Pancakes are one of those fundamental foods which combine simplicity with extreme versatility. This tutorial deals specifically with the thin, light pancakes known as ‘crêpes’ in France.
For the crêpes:
100g plain flour
1 tablespoon of rapeseed oil
For the galettes:
330g buckwheat flour
1 teaspoon of salt
- Start with the flour in a large mixing bowl and make a well in the centre.
- Pour the eggs into the well one at a time
- Whisk by hand or with an electric whisk, slowly widening the circle, so flour is introduced in a controlled manner.
- As it thickens, add the rest of the wet ingredients, one at a time, and continue.
- The second egg, the oil and finally the milk (or water).
- Again, it’s worth adding this in stages, thoroughly whisking in more flour each time.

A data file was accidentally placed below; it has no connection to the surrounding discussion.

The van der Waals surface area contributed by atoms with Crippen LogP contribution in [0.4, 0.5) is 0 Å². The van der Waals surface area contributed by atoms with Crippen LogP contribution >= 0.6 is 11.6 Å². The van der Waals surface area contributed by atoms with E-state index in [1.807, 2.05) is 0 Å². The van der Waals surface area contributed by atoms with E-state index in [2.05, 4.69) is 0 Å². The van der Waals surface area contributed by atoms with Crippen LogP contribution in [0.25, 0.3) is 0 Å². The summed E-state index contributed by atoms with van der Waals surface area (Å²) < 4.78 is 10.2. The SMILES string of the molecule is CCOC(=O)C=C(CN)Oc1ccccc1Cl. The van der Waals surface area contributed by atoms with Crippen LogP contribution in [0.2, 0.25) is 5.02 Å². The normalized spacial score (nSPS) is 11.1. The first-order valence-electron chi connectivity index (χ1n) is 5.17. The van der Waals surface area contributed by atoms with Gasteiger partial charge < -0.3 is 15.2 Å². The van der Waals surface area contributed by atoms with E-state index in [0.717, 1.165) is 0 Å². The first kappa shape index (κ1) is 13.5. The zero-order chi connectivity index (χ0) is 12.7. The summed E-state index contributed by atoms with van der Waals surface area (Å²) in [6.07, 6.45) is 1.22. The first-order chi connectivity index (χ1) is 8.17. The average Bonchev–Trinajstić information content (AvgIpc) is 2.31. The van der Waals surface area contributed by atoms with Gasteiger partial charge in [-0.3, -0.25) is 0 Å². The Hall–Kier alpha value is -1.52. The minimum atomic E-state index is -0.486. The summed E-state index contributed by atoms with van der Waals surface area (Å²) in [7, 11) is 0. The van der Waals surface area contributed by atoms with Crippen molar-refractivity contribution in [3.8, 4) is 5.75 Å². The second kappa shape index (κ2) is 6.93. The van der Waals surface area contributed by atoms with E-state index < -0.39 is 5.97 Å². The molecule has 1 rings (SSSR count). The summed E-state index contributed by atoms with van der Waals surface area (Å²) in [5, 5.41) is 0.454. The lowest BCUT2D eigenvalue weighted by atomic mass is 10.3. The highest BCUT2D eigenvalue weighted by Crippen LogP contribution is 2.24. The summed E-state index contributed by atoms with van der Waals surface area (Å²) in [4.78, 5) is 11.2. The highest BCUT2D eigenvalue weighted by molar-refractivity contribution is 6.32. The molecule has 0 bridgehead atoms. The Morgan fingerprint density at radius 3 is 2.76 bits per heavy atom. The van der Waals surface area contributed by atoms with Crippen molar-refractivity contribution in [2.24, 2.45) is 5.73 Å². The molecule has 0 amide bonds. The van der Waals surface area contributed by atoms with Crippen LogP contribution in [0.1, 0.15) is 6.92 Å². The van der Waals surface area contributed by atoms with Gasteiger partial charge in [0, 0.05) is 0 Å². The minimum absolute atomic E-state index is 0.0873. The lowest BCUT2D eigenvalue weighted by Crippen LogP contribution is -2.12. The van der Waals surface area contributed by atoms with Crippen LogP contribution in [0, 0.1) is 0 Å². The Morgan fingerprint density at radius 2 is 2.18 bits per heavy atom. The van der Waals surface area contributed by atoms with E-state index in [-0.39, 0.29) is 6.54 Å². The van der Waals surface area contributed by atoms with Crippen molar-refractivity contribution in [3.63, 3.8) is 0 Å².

- The next step is to rest the batter before frying. Just leave it undisturbed for about 30 minutes, in the fridge or on the worktop.
- Resting allows the starch granules in the flour to absorb moisture and swell up, increasing the viscosity (i.e. thickness) of the mixture.
- Once heat is applied, these granules will swell up even more and burst, releasing one of their components; the polysaccharide amylose.
- Amylose is an excellent thickener and water binder, so it increases viscosity even further and locks moisture into the pancake even as it cooks.
- The ideal crêpe-style pancake should be thin, lightly cooked and golden in colour.
- If you find that, after resting, the batter pours too thickly, feel free to loosen it with a little more milk or water.
- They should be cooked on a medium heat and quite briefly – that’s why they need to be thin.
- Cook them on a crêpe make or in a pan – just spread the batter evenly by tilting the pan.
- Cook for one to two minutes, looking for a crispy edge and a rich golden colour on the underside, then flip it.
- The second side will cook in about half the time and will look quite different, because bubbles have formed on its surface, which blister when the pancake is turned over.